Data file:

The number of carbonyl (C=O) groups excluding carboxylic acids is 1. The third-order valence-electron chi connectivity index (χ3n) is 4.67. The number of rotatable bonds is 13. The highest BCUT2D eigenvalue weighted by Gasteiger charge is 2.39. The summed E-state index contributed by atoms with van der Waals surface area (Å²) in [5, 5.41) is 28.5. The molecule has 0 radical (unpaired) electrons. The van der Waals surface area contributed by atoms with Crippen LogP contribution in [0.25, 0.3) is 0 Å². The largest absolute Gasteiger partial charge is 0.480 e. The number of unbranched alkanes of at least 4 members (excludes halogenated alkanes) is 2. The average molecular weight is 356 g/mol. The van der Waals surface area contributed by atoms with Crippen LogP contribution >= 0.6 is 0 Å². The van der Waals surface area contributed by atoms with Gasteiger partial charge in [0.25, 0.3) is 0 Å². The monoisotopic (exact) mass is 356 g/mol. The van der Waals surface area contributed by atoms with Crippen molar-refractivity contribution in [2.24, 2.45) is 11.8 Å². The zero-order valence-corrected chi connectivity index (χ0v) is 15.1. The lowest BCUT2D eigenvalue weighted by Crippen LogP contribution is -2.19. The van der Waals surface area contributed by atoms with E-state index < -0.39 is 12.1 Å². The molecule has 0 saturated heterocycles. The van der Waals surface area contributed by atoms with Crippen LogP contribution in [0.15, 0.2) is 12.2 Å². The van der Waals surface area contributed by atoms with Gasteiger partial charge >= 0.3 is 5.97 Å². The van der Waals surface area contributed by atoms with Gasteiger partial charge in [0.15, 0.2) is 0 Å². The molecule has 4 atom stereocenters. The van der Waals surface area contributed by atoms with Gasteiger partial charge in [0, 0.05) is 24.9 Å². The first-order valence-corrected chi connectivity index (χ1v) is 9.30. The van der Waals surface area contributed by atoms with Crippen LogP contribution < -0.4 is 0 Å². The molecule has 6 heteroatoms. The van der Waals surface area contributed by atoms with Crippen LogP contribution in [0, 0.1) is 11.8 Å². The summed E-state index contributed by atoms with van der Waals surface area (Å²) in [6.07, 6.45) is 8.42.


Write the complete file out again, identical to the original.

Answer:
The number of carbonyl (C=O) groups excluding carboxylic acids is 1. The third-order valence-electron chi connectivity index (χ3n) is 4.67. The number of rotatable bonds is 13. The highest BCUT2D eigenvalue weighted by Gasteiger charge is 2.39. The summed E-state index contributed by atoms with van der Waals surface area (Å²) in [5, 5.41) is 28.5. The molecule has 0 radical (unpaired) electrons. The van der Waals surface area contributed by atoms with Crippen LogP contribution in [0.25, 0.3) is 0 Å². The largest absolute Gasteiger partial charge is 0.480 e. The number of unbranched alkanes of at least 4 members (excludes halogenated alkanes) is 2. The average molecular weight is 356 g/mol. The van der Waals surface area contributed by atoms with Crippen LogP contribution >= 0.6 is 0 Å². The van der Waals surface area contributed by atoms with Gasteiger partial charge in [0.25, 0.3) is 0 Å². The monoisotopic (exact) mass is 356 g/mol. The van der Waals surface area contributed by atoms with Crippen molar-refractivity contribution in [2.24, 2.45) is 11.8 Å². The zero-order valence-corrected chi connectivity index (χ0v) is 15.1. The lowest BCUT2D eigenvalue weighted by Crippen LogP contribution is -2.19. The van der Waals surface area contributed by atoms with E-state index < -0.39 is 12.1 Å². The molecule has 0 saturated heterocycles. The van der Waals surface area contributed by atoms with Crippen LogP contribution in [0.15, 0.2) is 12.2 Å². The van der Waals surface area contributed by atoms with Gasteiger partial charge >= 0.3 is 5.97 Å². The van der Waals surface area contributed by atoms with Gasteiger partial charge in [0.15, 0.2) is 0 Å². The molecule has 4 atom stereocenters. The van der Waals surface area contributed by atoms with Gasteiger partial charge in [0, 0.05) is 24.9 Å². The first-order valence-corrected chi connectivity index (χ1v) is 9.30. The van der Waals surface area contributed by atoms with Crippen LogP contribution < -0.4 is 0 Å². The molecule has 6 heteroatoms. The van der Waals surface area contributed by atoms with Crippen LogP contribution in [0, 0.1) is 11.8 Å². The summed E-state index contributed by atoms with van der Waals surface area (Å²) in [6.07, 6.45) is 8.42.